As a Certified Fraud Examiner I continually run into employers that say they have complete confidence and trust in their employees. While that is often true, it can be an excuse to implementing preventive measures. The correct policies and procedures can give an employer a way to help their trusted employees make the right decisions.
Today’s business environment is full of potential pitfalls for employees. Even the best of employees can succumb to these weaknesses. Let’s take a look at an example for a normal employee’s morning, and review what pitfalls could be waiting for a trusted employee who doesn’t have any mitigation from their employer.
Employee Name: Jamie Doe
Position: Accounts Payable Clerk
Organization: Electrical Contractor
Organization Size: 30 employees
The employee arrives at work and begins opening emails. One of those emails contains a link to a site that will download Ransomware and encrypts files on the organizations servers. Another email, forwarded by her mother, contains links to pictures of puppies that downloads software that remembers the keystrokes Jamie will enter, including company passwords and passwords to her bank account. Without proper mitigating controls by the employer we are hoping this employee has had their coffee before opening their emails, and they make the right decision about the spam link and the links to the puppies. With organizational controls those spam emails are a lot less likely to appear in the employee’s mailbox. There are various degrees of mitigation for this situation.
Jamie opens the snail mail from the previous day. She opens an invoice from CVT Enterprises for services performed for $356.50. She doesn’t know what this is for, but it comes monthly and for the same amount. She hates to bother other busy employees with questions so she enters it into QuickBooks for payment. The organization, CVT Enterprises, doesn’t exist, and is actually a former disgruntled employee trying to get money from the organization. Fraud has occurred even though Jamie is an honest and trusted employee. It’s a small organization so the typical mitigating control of segregation of duties doesn’t exist. We are trusting the very busy employee to verify the invoices are real, identify products and services on the real invoices are legit, approve them, and enter them into QuickBooks.
Obviously, I’m making this sound as bad as it gets. This employee is truly honest, but honest employees make mistakes and fraud can happen. There is a strong possibility that a very busy employee could receive an invoice from a trusted contractor for services and products which that employee has very little understanding of, and just sent it through to be paid. This possibly could happen for months or years leading to a fraud investigation that could reveal a very large loss. Mitigating controls would alleviate this risk, and help your employee to do the right thing.
Jaime’s desk is in the front office off the lobby, and her job duties also include watching the lobby window for any visitors. Visitors are infrequent so it isn’t asking too much of Jamie, and she is happy to help out where needed. This day a gentleman in a Comcast shirt comes to the lobby window requesting to see the server room so they can do some updates. He assures the employee there will be no downtime. Jamie questions the gentlemen, but is reassured and lets him in the back room with the servers alone for 45 minutes. The fake Comcast Employee gets lucky. There are no time out polices on logins on the servers, and they proceed to download all data from the servers including customer data and credit card information. The goal of this heist is to sell the customer list to a competitor, and sell the credit cards on the dark web. The honest employee has made another mistake trying to do the right thing when mitigating controls would have prevented this situation.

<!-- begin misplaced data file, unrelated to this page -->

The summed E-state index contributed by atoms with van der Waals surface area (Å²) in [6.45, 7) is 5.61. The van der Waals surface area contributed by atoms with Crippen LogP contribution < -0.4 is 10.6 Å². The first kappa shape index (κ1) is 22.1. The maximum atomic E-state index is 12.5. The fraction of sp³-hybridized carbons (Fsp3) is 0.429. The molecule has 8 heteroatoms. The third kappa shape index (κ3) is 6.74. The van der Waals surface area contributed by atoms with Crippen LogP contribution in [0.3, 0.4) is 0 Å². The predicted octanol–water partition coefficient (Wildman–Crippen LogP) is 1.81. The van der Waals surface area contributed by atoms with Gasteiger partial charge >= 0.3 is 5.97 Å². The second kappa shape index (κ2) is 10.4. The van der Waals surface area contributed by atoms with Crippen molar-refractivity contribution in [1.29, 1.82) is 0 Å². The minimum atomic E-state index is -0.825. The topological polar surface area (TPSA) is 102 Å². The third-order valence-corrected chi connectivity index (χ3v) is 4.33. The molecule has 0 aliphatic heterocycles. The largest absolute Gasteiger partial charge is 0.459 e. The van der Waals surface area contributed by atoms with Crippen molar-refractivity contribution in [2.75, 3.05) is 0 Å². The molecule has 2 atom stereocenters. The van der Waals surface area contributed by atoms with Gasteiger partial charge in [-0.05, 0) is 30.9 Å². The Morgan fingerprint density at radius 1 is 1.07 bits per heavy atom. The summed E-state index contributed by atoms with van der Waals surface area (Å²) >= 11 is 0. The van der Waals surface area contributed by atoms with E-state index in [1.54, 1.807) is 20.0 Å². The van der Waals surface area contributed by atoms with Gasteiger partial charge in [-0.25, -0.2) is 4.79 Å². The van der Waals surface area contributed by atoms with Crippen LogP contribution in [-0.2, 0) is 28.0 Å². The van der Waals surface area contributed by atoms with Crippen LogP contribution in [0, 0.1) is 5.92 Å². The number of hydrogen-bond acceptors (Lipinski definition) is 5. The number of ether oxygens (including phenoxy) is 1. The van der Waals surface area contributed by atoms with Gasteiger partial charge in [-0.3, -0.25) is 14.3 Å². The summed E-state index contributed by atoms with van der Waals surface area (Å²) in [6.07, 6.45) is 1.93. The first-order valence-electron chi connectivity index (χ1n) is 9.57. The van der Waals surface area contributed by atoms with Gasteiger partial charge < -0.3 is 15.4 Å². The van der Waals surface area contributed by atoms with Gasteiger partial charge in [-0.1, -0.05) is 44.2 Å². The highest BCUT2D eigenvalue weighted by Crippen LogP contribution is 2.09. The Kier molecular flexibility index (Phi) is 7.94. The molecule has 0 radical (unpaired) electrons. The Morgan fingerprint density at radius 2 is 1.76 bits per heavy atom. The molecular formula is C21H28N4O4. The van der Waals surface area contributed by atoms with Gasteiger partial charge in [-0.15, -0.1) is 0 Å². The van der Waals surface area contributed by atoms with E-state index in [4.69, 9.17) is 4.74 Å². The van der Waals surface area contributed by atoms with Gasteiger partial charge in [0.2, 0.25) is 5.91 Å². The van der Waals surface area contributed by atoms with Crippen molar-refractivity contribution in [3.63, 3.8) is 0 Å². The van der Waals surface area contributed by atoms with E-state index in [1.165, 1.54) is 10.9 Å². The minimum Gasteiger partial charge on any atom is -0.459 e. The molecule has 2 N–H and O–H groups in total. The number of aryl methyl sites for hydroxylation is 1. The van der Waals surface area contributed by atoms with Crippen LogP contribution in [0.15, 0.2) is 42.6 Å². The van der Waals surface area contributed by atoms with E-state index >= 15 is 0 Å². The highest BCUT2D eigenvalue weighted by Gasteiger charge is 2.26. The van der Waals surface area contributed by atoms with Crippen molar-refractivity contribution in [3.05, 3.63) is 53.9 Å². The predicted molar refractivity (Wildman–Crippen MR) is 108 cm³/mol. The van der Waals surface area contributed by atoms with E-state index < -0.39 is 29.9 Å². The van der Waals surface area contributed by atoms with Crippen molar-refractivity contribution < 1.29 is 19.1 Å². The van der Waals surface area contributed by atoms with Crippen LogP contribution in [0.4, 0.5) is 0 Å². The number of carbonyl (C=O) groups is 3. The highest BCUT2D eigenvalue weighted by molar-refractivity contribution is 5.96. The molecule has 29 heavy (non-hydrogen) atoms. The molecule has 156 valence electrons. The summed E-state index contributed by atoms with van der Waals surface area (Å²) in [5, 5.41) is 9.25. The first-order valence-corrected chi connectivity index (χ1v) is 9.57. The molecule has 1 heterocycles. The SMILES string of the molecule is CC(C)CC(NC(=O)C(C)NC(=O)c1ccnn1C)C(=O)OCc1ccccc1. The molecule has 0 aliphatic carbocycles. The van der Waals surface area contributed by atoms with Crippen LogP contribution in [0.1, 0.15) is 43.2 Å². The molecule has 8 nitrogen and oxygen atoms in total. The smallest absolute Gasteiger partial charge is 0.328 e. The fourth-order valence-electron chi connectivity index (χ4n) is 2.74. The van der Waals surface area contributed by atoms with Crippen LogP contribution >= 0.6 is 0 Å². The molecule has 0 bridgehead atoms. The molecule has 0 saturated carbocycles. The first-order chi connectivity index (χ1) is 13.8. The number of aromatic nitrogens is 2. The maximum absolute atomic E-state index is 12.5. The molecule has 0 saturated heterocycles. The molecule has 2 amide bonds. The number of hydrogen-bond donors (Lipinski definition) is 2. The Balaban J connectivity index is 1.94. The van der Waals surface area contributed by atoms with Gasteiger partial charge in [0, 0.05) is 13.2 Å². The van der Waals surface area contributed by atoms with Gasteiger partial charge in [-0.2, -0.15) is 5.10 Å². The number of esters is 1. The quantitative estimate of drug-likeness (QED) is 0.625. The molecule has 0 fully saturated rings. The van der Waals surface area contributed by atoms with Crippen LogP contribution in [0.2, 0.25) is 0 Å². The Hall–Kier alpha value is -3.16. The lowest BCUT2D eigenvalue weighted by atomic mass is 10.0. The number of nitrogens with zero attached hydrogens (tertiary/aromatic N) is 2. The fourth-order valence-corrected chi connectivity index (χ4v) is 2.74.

The employee enters receipts for other employee’s company credit card. In Jaime’s mind, as long as there is a receipt it is a good expense. Policies and procedures surrounding company credit card use doesn’t exist. The employee ends up entering fraudulent expenses but the employee is a 100% honest employee. Eventually an employee falls out of grace with management, and management asks to see their credit card expenses. The questionable expenses are found, but can’t really be acted on because there are no policy’s stating what a legit expense was. Again, trusting your employees doesn’t always produce the outcome you were hoping. A little help with mitigating controls can go a long way.
Lunch time. Jaime, a completely honest and trusted employee, has unknowingly helped perpetuate several frauds in just her morning activities. Due to these activities, the organization will be forced to close its doors at the end of the year.
Most small organizations will never recover from a large fraud or data breach. The organization and Jaime thought they were doing the right thing. Do your employees have the proper policies and procedures to do their job correctly? Trusting your employees does not mean they won’t unknowingly help a fraud occur.
If your organization would like to continue a discussion on this topic, or other fraud related topics, please email me at firstname.lastname@example.org.